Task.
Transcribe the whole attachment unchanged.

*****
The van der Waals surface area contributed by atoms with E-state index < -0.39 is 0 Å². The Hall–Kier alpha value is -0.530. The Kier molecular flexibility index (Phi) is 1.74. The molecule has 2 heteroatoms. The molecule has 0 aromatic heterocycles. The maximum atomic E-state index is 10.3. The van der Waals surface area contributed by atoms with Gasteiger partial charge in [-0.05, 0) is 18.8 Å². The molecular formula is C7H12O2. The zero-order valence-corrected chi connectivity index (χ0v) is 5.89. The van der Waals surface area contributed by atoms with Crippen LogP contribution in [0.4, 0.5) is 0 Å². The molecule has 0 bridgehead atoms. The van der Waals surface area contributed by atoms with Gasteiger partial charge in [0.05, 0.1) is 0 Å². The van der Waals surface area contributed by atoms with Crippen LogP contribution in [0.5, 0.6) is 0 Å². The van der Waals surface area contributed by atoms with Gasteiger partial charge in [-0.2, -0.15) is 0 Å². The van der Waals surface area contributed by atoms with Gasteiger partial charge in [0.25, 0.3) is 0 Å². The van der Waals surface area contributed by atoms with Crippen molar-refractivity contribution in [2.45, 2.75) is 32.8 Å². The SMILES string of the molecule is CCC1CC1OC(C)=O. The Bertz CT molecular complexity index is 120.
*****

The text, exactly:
The van der Waals surface area contributed by atoms with E-state index < -0.39 is 0 Å². The Hall–Kier alpha value is -0.530. The Kier molecular flexibility index (Phi) is 1.74. The molecule has 2 heteroatoms. The molecule has 0 aromatic heterocycles. The maximum atomic E-state index is 10.3. The van der Waals surface area contributed by atoms with Gasteiger partial charge in [-0.05, 0) is 18.8 Å². The molecular formula is C7H12O2. The zero-order valence-corrected chi connectivity index (χ0v) is 5.89. The van der Waals surface area contributed by atoms with Crippen LogP contribution in [0.4, 0.5) is 0 Å². The molecule has 0 bridgehead atoms. The van der Waals surface area contributed by atoms with Gasteiger partial charge in [0.05, 0.1) is 0 Å². The van der Waals surface area contributed by atoms with Crippen LogP contribution in [0.5, 0.6) is 0 Å². The van der Waals surface area contributed by atoms with Gasteiger partial charge in [-0.2, -0.15) is 0 Å². The van der Waals surface area contributed by atoms with Gasteiger partial charge in [0.25, 0.3) is 0 Å². The van der Waals surface area contributed by atoms with Crippen molar-refractivity contribution in [2.45, 2.75) is 32.8 Å². The SMILES string of the molecule is CCC1CC1OC(C)=O. The Bertz CT molecular complexity index is 120.